They will play their next three games in prime time, a bright-lights reminder that the NFL is locking in on their quest for a perfect season, and with that, they must be prepared to hear the same question daily: Can you do it?
Such attention and pressure might be a powerful enough force to derail some teams, but the Patriots seem uniquely qualified to handle the onslaught because of their blend of experience and perspective.
Consider that, of the NFL's 32 teams, the Patriots rank as the fourth oldest, with an average age of 27.3. The team has the league's sixth-oldest starting corps (28.1).
So yes, they are physical specimens playing football at the highest level, but in NFL years, they are also qualified to sit on the front-porch rocking chair and reflect on experiences of days gone by, passing along the wisdom they've gathered to the next generation.
According to 37-year-old linebacker Chad Brown, who was with the Patriots for training camp and four games this season but is now a free agent, the Patriots have "all the tools to handle the experience."
"Look at a guy like Junior Seau, who has had a fantastic 18-year career and has played in a Super Bowl and lost - do you think he's going to get a big head at this point?" asked Brown. "Guys that have been there and experienced that, they're not going to get ahead of themselves. I could see that happening with a younger guy, but the older guys in that room can help avoid that situation.
"When you've been so close, and seen it all crumble in front of you, it will give you some perspective that no other situation will."
The 38-year-old Seau might be the shining example of the perspective that permeates the Patriots' locker room, but he's far from the only one.
Wide receiver Randy Moss, 30, was part of a 15-1 season as a rookie with the Vikings in 1998, but that team lost to the Falcons in the NFC title game.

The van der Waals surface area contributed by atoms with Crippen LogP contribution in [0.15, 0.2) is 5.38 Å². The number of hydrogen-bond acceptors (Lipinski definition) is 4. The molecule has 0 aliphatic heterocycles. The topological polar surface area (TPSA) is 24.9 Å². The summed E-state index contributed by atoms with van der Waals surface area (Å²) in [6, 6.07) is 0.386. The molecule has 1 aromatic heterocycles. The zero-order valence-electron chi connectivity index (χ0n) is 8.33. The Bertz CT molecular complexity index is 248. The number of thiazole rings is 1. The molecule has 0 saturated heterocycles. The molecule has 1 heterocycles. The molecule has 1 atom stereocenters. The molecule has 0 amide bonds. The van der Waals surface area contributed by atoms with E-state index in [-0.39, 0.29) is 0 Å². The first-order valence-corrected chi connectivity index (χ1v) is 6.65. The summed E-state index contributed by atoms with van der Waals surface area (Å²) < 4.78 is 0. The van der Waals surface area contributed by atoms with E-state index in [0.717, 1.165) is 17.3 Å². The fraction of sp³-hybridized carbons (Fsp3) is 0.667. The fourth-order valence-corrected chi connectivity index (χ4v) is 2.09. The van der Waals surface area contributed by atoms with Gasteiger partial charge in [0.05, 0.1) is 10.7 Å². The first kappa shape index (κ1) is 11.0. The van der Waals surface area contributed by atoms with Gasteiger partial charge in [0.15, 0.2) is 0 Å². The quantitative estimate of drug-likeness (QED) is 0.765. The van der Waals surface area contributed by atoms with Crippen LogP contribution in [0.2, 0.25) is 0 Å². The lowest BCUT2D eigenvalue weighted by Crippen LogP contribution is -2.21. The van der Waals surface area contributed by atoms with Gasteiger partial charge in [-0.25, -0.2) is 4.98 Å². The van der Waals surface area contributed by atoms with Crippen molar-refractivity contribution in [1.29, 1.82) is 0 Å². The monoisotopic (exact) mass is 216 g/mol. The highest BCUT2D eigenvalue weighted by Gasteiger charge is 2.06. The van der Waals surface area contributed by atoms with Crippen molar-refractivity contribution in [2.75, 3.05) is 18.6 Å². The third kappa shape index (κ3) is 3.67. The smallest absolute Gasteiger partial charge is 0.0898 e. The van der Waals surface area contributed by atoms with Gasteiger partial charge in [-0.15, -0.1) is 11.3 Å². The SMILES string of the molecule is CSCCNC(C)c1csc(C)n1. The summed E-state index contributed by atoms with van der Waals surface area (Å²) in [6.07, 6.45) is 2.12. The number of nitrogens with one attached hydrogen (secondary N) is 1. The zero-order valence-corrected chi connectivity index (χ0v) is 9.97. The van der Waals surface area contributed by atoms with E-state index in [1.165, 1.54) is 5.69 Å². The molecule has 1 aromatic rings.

Eighth-year linebacker Adalius Thomas, 30, won a Super Bowl as a rookie with the Ravens in 2000, but a fresher memory is last year's 13-3 season that ended with a thud, a loss to the Colts in the divisional round of the playoffs.
Tight end Kyle Brady, 34, played for the Jets in 1998 when they lost in the AFC Championship game, and then for the Jaguars the following season, also losing in the title game.
Add in the majority of players on the roster who experienced last year's heartbreaking 38-34 loss to the Colts in the AFC title tilt - many of whom also won Super Bowls with the team - and the picture starts to become a bit clearer.
So when asked how they will stay focused as the NFL's spotlight puts a microscope on their pursuit of perfection - 9-0 with seven games remaining - they can simply draw from experience to avoid getting swept up in the storm.
"When you're an older player, I think you have enough perspective to realize what the ultimate prize is - it is what comes at the end," Brown said. "If a perfect season were to happen along the way, I think it would be looked at as fantastic, but that is not the ultimate prize and they realize that.
"One thing I noticed quickly is that all the things Bill [Belichick] says, the guys repeat them in the locker room. The veteran guys, the older guys, they buy in because what he says is true: We can't think about next week, 16 games, undefeated. The only thing we can worry about is how to get better this particular practice, how we'll game-plan that week."